A POET once the Spartans led to fight, printed in Poems on Affairs of State, vol. iii, 1704; and was afterwards regularly included

And made 'em conquer in the Muses' right:

So would our poet lead you on this day, in editions of Dryden. Christie called attention to the imposture.]

Showing your tortur'd fathers in his play.

To one well born th' affront is worse, and PROLOGUE


When he 's abus’d and baffled by a boor: As needy gallants in the scriv'ners' hands, With an ill grace the Dutch their mischiefs Court the rich knave that gripes their mort- do, gag'd lands,

They ’ve both ill nature and ill manners The first fat buck of all the season 's sent,

too. And keeper takes no fee in compliment: Well may they boast themselves an ancient The dotage of some Englishmen is such,

nation, To fawn on those who ruin them - the For they were bred ere manners were in Dutch.

fashion; They shall have all, rather than make a war And their new commonwealth has set 'em With those who of the same religion are.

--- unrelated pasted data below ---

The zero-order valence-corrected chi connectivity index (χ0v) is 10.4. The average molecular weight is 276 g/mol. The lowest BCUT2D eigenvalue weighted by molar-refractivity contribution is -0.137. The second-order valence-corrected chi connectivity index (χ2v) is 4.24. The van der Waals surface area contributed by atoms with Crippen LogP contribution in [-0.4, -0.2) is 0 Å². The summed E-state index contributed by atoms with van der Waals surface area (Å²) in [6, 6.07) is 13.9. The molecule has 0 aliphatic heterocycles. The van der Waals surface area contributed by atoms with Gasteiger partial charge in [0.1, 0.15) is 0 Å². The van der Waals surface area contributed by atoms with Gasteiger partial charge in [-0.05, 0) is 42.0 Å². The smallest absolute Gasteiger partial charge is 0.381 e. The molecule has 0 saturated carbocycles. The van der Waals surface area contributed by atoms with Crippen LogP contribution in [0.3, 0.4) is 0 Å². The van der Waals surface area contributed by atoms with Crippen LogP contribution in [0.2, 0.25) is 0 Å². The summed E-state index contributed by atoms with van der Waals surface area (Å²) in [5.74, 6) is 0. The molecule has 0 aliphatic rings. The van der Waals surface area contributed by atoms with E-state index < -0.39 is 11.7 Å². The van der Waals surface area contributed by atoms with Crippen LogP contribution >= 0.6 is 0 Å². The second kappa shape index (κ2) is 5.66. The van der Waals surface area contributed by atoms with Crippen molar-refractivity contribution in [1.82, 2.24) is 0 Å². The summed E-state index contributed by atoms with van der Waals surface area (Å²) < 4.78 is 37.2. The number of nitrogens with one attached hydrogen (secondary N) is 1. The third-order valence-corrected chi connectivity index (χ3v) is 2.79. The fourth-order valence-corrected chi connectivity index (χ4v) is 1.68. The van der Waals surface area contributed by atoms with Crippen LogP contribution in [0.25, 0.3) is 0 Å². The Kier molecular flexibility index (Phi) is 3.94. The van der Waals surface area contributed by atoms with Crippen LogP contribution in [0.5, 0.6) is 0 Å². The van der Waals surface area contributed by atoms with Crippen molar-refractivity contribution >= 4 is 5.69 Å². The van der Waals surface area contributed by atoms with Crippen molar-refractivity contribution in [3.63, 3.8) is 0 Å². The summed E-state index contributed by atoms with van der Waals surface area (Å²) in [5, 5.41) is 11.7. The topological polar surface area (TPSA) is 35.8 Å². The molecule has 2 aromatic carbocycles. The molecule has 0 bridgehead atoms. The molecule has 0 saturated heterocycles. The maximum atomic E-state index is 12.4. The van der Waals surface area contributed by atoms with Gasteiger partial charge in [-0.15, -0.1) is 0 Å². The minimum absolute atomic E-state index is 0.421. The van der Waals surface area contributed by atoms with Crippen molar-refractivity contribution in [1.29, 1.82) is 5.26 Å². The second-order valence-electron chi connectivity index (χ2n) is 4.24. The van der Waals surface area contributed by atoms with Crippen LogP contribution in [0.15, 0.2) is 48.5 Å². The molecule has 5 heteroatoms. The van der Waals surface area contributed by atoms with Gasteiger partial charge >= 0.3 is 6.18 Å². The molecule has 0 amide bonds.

free The Straits, the Guinea trade, the herrings Only from honor and civility. too,

Venetians do not more uncouthly ride, Nay, to keep friendship, they shall pickle Than did their lubber state mankind beyou.

stride; Some are resolv'd not to find out the cheat, Their sway became 'em with as ill a mien, But, cuckold-like, love him who does the feat: As their own paunches swell above their What injuries soe'er upon us fall,

chin: Yet, still the same religion answers all: Yet is their empire no true growth, but Religion wheedled you to civil war,

humor. Drew English blood, and Dutchmen's now And only two kings' touch can cure the

tumor. Be gulld no longer, for you 'll find it true, As Cato did his Afric fruits display, They have no more religion, faith - then So we before your eyes their Indies lay: you;

All loyal English

will, like him, conclude, Interest's the god they worship in their Let Cæsar live, and Carthage be subdued !

And I take it, have not much of that.

Well monarchies may own religion's name,